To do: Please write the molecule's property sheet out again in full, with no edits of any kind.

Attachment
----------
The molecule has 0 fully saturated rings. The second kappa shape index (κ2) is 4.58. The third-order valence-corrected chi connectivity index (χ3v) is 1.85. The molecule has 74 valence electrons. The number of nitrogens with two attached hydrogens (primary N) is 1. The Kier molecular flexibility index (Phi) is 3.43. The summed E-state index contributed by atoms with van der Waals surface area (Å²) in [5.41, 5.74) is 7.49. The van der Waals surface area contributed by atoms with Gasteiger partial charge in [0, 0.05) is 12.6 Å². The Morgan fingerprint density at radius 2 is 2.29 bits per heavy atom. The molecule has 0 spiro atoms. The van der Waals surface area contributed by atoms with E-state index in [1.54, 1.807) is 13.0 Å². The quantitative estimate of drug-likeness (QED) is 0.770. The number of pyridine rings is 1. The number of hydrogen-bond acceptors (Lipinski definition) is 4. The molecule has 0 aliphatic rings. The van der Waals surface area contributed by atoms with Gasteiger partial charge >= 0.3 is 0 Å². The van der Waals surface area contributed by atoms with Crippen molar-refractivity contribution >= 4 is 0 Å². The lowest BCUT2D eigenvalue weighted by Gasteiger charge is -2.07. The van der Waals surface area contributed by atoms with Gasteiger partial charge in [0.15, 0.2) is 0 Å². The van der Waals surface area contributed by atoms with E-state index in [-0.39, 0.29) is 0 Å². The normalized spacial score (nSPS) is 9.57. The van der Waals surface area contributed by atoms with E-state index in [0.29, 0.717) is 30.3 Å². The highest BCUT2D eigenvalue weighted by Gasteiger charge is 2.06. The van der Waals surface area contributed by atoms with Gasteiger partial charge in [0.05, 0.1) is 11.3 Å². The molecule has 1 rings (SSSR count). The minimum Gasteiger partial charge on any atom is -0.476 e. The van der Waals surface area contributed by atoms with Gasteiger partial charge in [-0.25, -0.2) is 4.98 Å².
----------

The molecule has 0 fully saturated rings. The second kappa shape index (κ2) is 4.58. The third-order valence-corrected chi connectivity index (χ3v) is 1.85. The molecule has 74 valence electrons. The number of nitrogens with two attached hydrogens (primary N) is 1. The Kier molecular flexibility index (Phi) is 3.43. The summed E-state index contributed by atoms with van der Waals surface area (Å²) in [5.41, 5.74) is 7.49. The van der Waals surface area contributed by atoms with Gasteiger partial charge in [0, 0.05) is 12.6 Å². The Morgan fingerprint density at radius 2 is 2.29 bits per heavy atom. The molecule has 0 spiro atoms. The van der Waals surface area contributed by atoms with E-state index in [1.54, 1.807) is 13.0 Å². The quantitative estimate of drug-likeness (QED) is 0.770. The number of pyridine rings is 1. The number of hydrogen-bond acceptors (Lipinski definition) is 4. The molecule has 0 aliphatic rings. The van der Waals surface area contributed by atoms with Gasteiger partial charge >= 0.3 is 0 Å². The van der Waals surface area contributed by atoms with Crippen molar-refractivity contribution >= 4 is 0 Å². The lowest BCUT2D eigenvalue weighted by Gasteiger charge is -2.07. The van der Waals surface area contributed by atoms with Gasteiger partial charge in [0.15, 0.2) is 0 Å². The van der Waals surface area contributed by atoms with E-state index in [-0.39, 0.29) is 0 Å². The normalized spacial score (nSPS) is 9.57. The van der Waals surface area contributed by atoms with E-state index in [0.29, 0.717) is 30.3 Å². The highest BCUT2D eigenvalue weighted by Gasteiger charge is 2.06. The van der Waals surface area contributed by atoms with Gasteiger partial charge in [0.05, 0.1) is 11.3 Å². The molecule has 1 rings (SSSR count). The minimum Gasteiger partial charge on any atom is -0.476 e. The van der Waals surface area contributed by atoms with Gasteiger partial charge in [-0.25, -0.2) is 4.98 Å².